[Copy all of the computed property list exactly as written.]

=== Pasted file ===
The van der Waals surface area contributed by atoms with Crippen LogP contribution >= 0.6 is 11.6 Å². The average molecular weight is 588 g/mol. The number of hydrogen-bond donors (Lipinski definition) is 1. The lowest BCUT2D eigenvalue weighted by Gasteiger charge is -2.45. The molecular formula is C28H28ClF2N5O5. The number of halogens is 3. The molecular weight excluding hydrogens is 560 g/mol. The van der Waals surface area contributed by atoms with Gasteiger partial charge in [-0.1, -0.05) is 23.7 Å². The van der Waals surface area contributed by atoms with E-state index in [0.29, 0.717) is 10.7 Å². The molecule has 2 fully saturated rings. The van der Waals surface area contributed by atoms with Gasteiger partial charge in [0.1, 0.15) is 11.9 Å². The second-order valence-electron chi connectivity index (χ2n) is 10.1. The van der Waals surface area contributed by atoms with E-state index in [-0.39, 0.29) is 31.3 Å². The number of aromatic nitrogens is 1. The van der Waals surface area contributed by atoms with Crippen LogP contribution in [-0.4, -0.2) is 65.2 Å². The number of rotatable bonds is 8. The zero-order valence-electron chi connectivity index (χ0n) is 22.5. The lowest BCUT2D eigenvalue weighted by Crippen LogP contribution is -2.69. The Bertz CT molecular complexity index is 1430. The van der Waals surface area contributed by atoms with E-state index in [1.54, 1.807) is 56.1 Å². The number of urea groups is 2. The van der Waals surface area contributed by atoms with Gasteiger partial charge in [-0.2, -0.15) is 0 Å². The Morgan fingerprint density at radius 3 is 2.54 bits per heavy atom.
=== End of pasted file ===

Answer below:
The van der Waals surface area contributed by atoms with Crippen LogP contribution >= 0.6 is 11.6 Å². The average molecular weight is 588 g/mol. The number of hydrogen-bond donors (Lipinski definition) is 1. The lowest BCUT2D eigenvalue weighted by Gasteiger charge is -2.45. The molecular formula is C28H28ClF2N5O5. The number of halogens is 3. The molecular weight excluding hydrogens is 560 g/mol. The van der Waals surface area contributed by atoms with Gasteiger partial charge in [-0.1, -0.05) is 23.7 Å². The van der Waals surface area contributed by atoms with E-state index in [0.29, 0.717) is 10.7 Å². The molecule has 2 fully saturated rings. The van der Waals surface area contributed by atoms with Gasteiger partial charge in [0.1, 0.15) is 11.9 Å². The second-order valence-electron chi connectivity index (χ2n) is 10.1. The van der Waals surface area contributed by atoms with E-state index in [-0.39, 0.29) is 31.3 Å². The number of aromatic nitrogens is 1. The van der Waals surface area contributed by atoms with Crippen LogP contribution in [-0.4, -0.2) is 65.2 Å². The number of rotatable bonds is 8. The zero-order valence-electron chi connectivity index (χ0n) is 22.5. The lowest BCUT2D eigenvalue weighted by Crippen LogP contribution is -2.69. The Bertz CT molecular complexity index is 1430. The van der Waals surface area contributed by atoms with E-state index in [1.54, 1.807) is 56.1 Å². The number of urea groups is 2. The van der Waals surface area contributed by atoms with Gasteiger partial charge in [-0.2, -0.15) is 0 Å². The Morgan fingerprint density at radius 3 is 2.54 bits per heavy atom.